• Long-term penicillin prophylaxis for people
with a history of rheumatic fever or
recurrent strep throat.
• S. Pyogenes infections are best prevented
through effective hand hygiene.
These are commonly seen in nasopharynx of
healthy persons. It will not cause any illness itself
unless a viral infection or other factors provokes.
• They are gram positive cocci.
• Measures 0.5 – 1.25 µm
• Non motile and non sporing
• Small, oval-shaped cells arranged in pairs and
• Culture requires blood or chocolate agar.
• Growth improved by 5-10% CO2.
• Facultative anaerobes.
• Best growth achieved temperature 25 - 40⁰C.
• Colonies are surrounded by greenish hemolysis
under aerobic conditions and clear under
• No significant toxin is produced in
• Presence of some of the extra cellular products
– Immunoglobilin A1 protease
• Lack catalase and peroxidases.
• Ferment glucose, lactose and sucrose with
production of acid.
• 5-50% of all people carry it as normal flora in the
• Young children, elderly, immune compromised,
those with other lung diseases or viral infections,
are at risk.
• Pneumococci multiply and induce an
• Gains access to middle ear by way of eustachian
• Pneumonia : infection of lung parenchyma.
• Otitis media : infection of middle ear
• S. Pneumococci is frequently isolated
from samples such as sputum, blood,
• Different methods for laboratory
diagnosis of S. Pneumococci are:
The diagnosis is suggested by the finding of gram
positive bacteria cocci arranged in pairs and short chains
in the sample.
The characteristic capsule can be best detected
using the Quellung test. In this test, application of
antiserum followed by staining with India ink causes the
capsule to appear like a halo around the organism. The
capsule is also visible in smears stained with methylene
The organism is cultured on blood agar or
chocolate agar with incubation in an environment of
The organism is cultured on blood agar with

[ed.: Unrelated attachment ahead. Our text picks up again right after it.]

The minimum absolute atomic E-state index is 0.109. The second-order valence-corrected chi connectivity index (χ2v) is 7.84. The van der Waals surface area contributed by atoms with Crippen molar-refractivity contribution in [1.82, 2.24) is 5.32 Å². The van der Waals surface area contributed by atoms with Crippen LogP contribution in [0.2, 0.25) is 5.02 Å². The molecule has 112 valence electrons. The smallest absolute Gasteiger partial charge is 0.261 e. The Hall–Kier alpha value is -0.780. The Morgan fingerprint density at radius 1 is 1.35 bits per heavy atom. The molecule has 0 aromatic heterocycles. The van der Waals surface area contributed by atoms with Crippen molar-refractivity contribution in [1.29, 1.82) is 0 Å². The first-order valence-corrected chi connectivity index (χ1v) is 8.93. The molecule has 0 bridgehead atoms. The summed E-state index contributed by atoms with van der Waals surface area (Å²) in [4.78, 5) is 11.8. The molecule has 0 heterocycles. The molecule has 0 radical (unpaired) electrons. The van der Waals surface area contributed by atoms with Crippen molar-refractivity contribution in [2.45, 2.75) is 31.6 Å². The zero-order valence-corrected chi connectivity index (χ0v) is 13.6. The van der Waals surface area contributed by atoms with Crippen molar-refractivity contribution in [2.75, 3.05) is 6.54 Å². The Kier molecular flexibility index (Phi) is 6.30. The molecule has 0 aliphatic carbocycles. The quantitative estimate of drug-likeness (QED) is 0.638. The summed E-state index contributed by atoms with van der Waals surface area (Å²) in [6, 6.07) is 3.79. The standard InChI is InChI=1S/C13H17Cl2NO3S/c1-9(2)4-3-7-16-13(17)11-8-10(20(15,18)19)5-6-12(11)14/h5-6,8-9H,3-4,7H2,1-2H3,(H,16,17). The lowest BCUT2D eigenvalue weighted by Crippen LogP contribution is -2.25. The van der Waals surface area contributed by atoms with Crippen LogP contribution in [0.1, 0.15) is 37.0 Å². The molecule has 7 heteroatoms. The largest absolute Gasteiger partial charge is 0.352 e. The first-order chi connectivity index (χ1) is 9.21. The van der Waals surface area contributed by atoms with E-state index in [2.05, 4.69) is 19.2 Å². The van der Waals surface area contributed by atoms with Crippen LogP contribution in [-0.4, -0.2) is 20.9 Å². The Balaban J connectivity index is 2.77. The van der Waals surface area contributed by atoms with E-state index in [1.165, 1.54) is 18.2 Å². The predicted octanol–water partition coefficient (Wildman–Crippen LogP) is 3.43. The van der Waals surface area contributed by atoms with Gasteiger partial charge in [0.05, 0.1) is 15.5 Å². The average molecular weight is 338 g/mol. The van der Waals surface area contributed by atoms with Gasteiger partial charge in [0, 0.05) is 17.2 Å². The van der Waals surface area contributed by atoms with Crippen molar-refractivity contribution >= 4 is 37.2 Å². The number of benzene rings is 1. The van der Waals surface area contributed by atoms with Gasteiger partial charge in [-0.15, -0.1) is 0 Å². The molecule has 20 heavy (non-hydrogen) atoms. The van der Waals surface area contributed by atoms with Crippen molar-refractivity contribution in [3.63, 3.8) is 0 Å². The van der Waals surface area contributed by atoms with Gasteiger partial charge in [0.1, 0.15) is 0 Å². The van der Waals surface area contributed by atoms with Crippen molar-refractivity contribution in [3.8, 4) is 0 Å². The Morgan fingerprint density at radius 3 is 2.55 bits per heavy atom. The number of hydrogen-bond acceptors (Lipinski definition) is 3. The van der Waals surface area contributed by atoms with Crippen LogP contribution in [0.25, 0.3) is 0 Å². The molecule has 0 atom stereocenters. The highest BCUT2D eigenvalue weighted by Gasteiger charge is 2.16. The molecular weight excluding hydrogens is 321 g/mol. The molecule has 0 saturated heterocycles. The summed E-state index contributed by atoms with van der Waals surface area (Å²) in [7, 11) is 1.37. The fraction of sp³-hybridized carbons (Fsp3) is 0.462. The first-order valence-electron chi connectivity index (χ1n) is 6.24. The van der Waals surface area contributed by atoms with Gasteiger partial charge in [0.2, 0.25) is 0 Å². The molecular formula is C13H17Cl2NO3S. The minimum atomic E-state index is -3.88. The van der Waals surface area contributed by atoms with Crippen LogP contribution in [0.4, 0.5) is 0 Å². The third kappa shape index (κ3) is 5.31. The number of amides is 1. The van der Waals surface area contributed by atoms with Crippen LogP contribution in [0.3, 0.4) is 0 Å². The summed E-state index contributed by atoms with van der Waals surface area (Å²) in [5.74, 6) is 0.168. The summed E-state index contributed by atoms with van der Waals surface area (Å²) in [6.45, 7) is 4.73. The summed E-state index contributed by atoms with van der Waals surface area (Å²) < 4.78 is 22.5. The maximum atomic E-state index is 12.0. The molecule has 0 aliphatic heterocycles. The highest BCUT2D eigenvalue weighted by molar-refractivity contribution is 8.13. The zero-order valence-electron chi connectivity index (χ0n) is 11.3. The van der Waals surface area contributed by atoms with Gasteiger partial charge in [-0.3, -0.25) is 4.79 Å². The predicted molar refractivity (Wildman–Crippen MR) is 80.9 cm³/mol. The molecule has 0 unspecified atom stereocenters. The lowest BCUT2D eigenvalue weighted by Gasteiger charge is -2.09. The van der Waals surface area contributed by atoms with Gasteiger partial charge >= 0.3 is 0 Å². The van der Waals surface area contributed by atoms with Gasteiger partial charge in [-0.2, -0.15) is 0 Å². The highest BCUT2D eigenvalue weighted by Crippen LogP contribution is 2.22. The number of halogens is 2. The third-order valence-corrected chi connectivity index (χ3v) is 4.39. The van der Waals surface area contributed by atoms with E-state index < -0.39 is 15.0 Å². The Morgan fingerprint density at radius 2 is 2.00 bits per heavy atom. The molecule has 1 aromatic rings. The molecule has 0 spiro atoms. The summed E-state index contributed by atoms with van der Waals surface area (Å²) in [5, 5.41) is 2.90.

an added optochin disk to show alpha-
S. pneumococci is catalase negative.
Treatment and Prevention
• Traditionally treated with penicillin G
• Broad spectrum antibiotics are
recommended for patients who are
allergic to penicillin.
• Two vaccines available for high risk
– Capsular antigen vaccine for older adults and
other high risk individuals – effective 5 years.
– Conjugate vaccine for children 2 to 23 months.
• It is alpha haemolytic streptococci.
• It is oval in shape and found in short chains.
• It has six species groups (viridans group);
S. mutans, S. oralis, S. salivarus,
S. sanguis, S. milleri, S. mitis
• Found in gums and teeth, oral cavity, and also in
nasopharynx, genital tract, skin.
• Not very invasive; dental or surgical procedures
• It causes dental caries, sepsis and endocarditis.
• Persons with preexisting heart conditions should
receive prophylactic antibiotics before surgery or
• It is also known as enterococci.
• It is a Gram-positive
• Oval cocci in pairs or short chains.
• Identified in MaConkey agar. Colonies are magenta in
color and pin point.
• It can grow in the range of 10 to 45°C and survive at
temperatures of 60°C for 30 min.
• It is non-motile, facultative anaerobic microbe.
• It ferments glucose and does not produce a catalase.
• It is associated with urinary tract infections, biliary tract
infections, septicemia, endocarditis and intra abdominal
• Aminogycosides are drug of choice.